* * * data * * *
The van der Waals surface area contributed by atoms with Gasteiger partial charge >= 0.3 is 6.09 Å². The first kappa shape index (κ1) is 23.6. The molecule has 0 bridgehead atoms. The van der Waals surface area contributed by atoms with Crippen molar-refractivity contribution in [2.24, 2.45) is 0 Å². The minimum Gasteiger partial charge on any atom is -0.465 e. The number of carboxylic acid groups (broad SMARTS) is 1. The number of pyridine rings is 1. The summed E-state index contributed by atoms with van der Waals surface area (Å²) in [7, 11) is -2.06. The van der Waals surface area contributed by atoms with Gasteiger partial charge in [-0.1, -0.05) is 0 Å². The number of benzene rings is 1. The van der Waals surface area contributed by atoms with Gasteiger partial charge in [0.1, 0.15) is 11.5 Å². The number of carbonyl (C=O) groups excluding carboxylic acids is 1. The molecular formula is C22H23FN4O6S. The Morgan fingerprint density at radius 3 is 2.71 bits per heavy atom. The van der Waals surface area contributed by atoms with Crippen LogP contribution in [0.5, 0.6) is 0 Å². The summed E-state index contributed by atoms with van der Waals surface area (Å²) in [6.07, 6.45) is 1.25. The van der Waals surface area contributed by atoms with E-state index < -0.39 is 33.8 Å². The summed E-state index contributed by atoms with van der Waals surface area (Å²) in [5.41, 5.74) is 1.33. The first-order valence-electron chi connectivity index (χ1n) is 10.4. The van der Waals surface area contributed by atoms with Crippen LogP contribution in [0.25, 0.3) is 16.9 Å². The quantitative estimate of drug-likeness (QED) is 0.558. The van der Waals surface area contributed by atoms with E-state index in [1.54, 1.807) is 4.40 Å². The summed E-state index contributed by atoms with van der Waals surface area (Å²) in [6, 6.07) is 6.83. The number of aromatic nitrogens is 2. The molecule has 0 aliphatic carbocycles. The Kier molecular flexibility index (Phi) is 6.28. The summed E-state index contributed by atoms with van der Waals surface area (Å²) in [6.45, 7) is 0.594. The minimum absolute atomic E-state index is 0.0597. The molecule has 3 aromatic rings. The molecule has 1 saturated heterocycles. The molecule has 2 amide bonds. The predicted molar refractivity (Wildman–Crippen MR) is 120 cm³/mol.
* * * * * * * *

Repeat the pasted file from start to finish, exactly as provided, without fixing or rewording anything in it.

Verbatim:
The van der Waals surface area contributed by atoms with Gasteiger partial charge >= 0.3 is 6.09 Å². The first kappa shape index (κ1) is 23.6. The molecule has 0 bridgehead atoms. The van der Waals surface area contributed by atoms with Crippen molar-refractivity contribution in [2.24, 2.45) is 0 Å². The minimum Gasteiger partial charge on any atom is -0.465 e. The number of carboxylic acid groups (broad SMARTS) is 1. The number of pyridine rings is 1. The summed E-state index contributed by atoms with van der Waals surface area (Å²) in [7, 11) is -2.06. The van der Waals surface area contributed by atoms with Gasteiger partial charge in [-0.1, -0.05) is 0 Å². The number of benzene rings is 1. The van der Waals surface area contributed by atoms with Gasteiger partial charge in [0.1, 0.15) is 11.5 Å². The number of carbonyl (C=O) groups excluding carboxylic acids is 1. The molecular formula is C22H23FN4O6S. The Morgan fingerprint density at radius 3 is 2.71 bits per heavy atom. The van der Waals surface area contributed by atoms with Crippen LogP contribution in [0.5, 0.6) is 0 Å². The summed E-state index contributed by atoms with van der Waals surface area (Å²) in [6.07, 6.45) is 1.25. The van der Waals surface area contributed by atoms with E-state index < -0.39 is 33.8 Å². The summed E-state index contributed by atoms with van der Waals surface area (Å²) in [5.41, 5.74) is 1.33. The first-order valence-electron chi connectivity index (χ1n) is 10.4. The van der Waals surface area contributed by atoms with Crippen LogP contribution in [0.25, 0.3) is 16.9 Å². The quantitative estimate of drug-likeness (QED) is 0.558. The van der Waals surface area contributed by atoms with E-state index in [1.54, 1.807) is 4.40 Å². The summed E-state index contributed by atoms with van der Waals surface area (Å²) in [6, 6.07) is 6.83. The number of aromatic nitrogens is 2. The molecule has 0 aliphatic carbocycles. The Kier molecular flexibility index (Phi) is 6.28. The summed E-state index contributed by atoms with van der Waals surface area (Å²) in [6.45, 7) is 0.594. The minimum absolute atomic E-state index is 0.0597. The molecule has 3 aromatic rings. The molecule has 1 saturated heterocycles. The molecule has 2 amide bonds. The predicted molar refractivity (Wildman–Crippen MR) is 120 cm³/mol.